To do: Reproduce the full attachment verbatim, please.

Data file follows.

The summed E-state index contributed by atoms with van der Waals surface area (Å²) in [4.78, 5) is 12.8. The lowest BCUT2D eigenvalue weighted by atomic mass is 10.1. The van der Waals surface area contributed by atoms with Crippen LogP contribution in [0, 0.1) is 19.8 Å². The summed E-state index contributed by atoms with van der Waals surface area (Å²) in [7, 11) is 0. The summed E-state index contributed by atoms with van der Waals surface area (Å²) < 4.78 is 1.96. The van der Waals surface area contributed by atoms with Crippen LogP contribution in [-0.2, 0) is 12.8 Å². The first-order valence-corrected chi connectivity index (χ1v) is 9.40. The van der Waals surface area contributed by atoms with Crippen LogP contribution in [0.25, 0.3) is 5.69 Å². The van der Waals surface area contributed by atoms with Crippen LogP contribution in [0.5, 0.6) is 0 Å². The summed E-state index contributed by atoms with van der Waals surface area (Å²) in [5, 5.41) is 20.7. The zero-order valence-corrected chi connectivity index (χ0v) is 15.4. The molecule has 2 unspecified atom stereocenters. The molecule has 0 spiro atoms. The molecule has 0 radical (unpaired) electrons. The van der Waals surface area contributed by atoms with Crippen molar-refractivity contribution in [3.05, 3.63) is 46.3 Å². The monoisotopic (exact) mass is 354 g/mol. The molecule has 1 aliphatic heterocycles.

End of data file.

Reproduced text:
The summed E-state index contributed by atoms with van der Waals surface area (Å²) in [4.78, 5) is 12.8. The lowest BCUT2D eigenvalue weighted by atomic mass is 10.1. The van der Waals surface area contributed by atoms with Crippen LogP contribution in [0, 0.1) is 19.8 Å². The summed E-state index contributed by atoms with van der Waals surface area (Å²) in [7, 11) is 0. The summed E-state index contributed by atoms with van der Waals surface area (Å²) < 4.78 is 1.96. The van der Waals surface area contributed by atoms with Crippen LogP contribution in [-0.2, 0) is 12.8 Å². The first-order valence-corrected chi connectivity index (χ1v) is 9.40. The van der Waals surface area contributed by atoms with Crippen LogP contribution in [0.25, 0.3) is 5.69 Å². The van der Waals surface area contributed by atoms with Crippen LogP contribution in [0.5, 0.6) is 0 Å². The summed E-state index contributed by atoms with van der Waals surface area (Å²) in [5, 5.41) is 20.7. The zero-order valence-corrected chi connectivity index (χ0v) is 15.4. The molecule has 2 unspecified atom stereocenters. The molecule has 0 spiro atoms. The molecule has 0 radical (unpaired) electrons. The van der Waals surface area contributed by atoms with Crippen molar-refractivity contribution in [3.05, 3.63) is 46.3 Å². The monoisotopic (exact) mass is 354 g/mol. The molecule has 1 aliphatic heterocycles.